Thursday, March 5, 2009

Is Brad DeLong Going To The US Treasury?

If one visits Brad DeLong's blog, one will find photos he took on Monday while visiting the US Treasury in Washington, including one of his nose, :-). Brad was a Deputy Assistant Secretary of the Treasury in the early years of the Clinton administration. He was also a student of Larry Summers at Harvard and his most famous papers were coauthored with Summers. Summers was reportedly the person who brought him to Treasury under Clinton, and is now reportedly the top adviser to Obama, with Geithner as Treasury Secretary also a protege and presumably knowing DeLong quite well. All of the positions just below the Secretary level are unfilled, with no public reports of who the candidates are: Deputy plus the Undersecretary and Assistant Secretary positions. All this rather looks to me like Brad may well be a candidate for one of these. Of course, if he takes one, that will probably mean at least a temporary end to his widely read blog.


Brenda Rosser said...

Brad de Long didn't respond to the inherent environmental contradictions implicit in his economic writing. When I and others pointed them out. So I stopped reading his blog.

Perhaps that's what comes when you work for the Treasury. Nothing in that bureaucracy prompts a bureaucrat there to make the link between finance, money and the real (physical) world.

Bruce Webb said...

Brad really is what some would call a sensible centrist and would fit in quite well with the cautious Summers/Geithner team.

It was just the outright mendacity of the Bush regime and its sycophants over the war and everything else that led him to invent the Order of the Shrill. And then the Woo Torture memo sent him over the edge.

I expect both he and Krugman to revert more to the mean. It was nice to have their help in the anti-Bush pushback, just as the Soviets were very happy to have aid from the U.S. in WWII. But no one should expect that these guys are just going to join the Social Democratically inclined with a chorus of 'Kumbaya'. Just because they have rejected Voodoo Economics doesn't mean they are going to become true believers.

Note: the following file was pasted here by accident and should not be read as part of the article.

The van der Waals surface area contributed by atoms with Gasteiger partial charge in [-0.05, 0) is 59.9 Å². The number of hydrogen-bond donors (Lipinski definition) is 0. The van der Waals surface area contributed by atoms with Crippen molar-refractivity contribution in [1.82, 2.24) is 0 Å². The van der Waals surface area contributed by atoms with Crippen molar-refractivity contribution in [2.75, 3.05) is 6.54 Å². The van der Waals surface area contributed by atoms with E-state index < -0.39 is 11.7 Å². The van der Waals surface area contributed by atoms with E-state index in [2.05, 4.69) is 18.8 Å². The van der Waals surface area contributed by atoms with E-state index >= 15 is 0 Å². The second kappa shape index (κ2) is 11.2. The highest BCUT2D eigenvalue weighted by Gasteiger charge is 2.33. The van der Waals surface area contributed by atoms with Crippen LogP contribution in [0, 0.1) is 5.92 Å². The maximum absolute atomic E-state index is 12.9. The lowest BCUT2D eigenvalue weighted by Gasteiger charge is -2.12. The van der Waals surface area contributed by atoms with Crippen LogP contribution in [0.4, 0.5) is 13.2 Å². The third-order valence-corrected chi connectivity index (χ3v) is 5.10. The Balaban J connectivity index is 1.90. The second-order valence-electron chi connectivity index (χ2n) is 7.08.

That is where I see an economic world fundamentally shaped by pricing power (coercive or otherwise), I believe they still are convinced that absent certain abuses that the Invisible Hand is still operating. said...

I will note one interesting aspect of Brad DeLong. I do not spend much time in the world of internet lists anymore, as I once did, but I used to be a regular on Michael Perelman's worthy, and still functioning, pen-l, as well as Doug Henwood's too-lively lbo-talk, along with occasionally some even further out. Brad DeLong used to hang out on some of those, especially Henwood's list, where I think he always respected Doug's data wonkiness. Brad was probably the most conservative person participating there.

He has strong views about things, and is quite willing to come down hard on those to the left of him, even as he is often willing to engage them in serious debate, including on their own turf. Brenda is right that his views on environmental and ecological issues are very mainstream and conventional. They are not at the top of the priority list for this economic historian and macroeconomist.

He has sometimes been accused of being not as willing to accommodate critics on his blog as some others. He got a reputation for awhile as one who would very frequently delete comments there, more than most bloggers, although I have heard fewer complaints about that recently. Awhile ago he put up a post with his own rules and practices, inviting people to comment, and he got a lot of heat for his propensity to delete (although, of course, Mankiw does not even allow comments at all). In any case, he may have eased up some in response to that outpouring.

He is certainly a knowledgeable and interesting guy, whatever one thinks of his particular views or how he handles his blog. Could do worse at Treasury, although I might prefer some others, but then I would prefer some others to Larry Summers being the #1 adviser to Obama.

Brenda Rosser said...

Is it 'mainstream' and 'conventional' to refuse to respond to the obvious flaws in economic theory/ideology as they relate to the physical world. When someone makes a serious effort to point them out?

Anyone who behaves like that should not hold a position of authority in any public office. Because it is a simple refusal to be accountable for words and actions when you've been placed in a position of trust.

It's extremely worrying that Obama has appointed the very people that played a major part in directing the globe into abrupt and very dangerous climate change.

Treasury folk may pretend they can't see the link between finance and trade policies that prompted environmental rape in one country after another; but what serious observer are they fooling?

I have no doubt that Mr de Long is 'knowledgeable'. That quality in isolation, however, doesn't go very far.

Brenda Rosser said...

cautious Summers/Geithner team...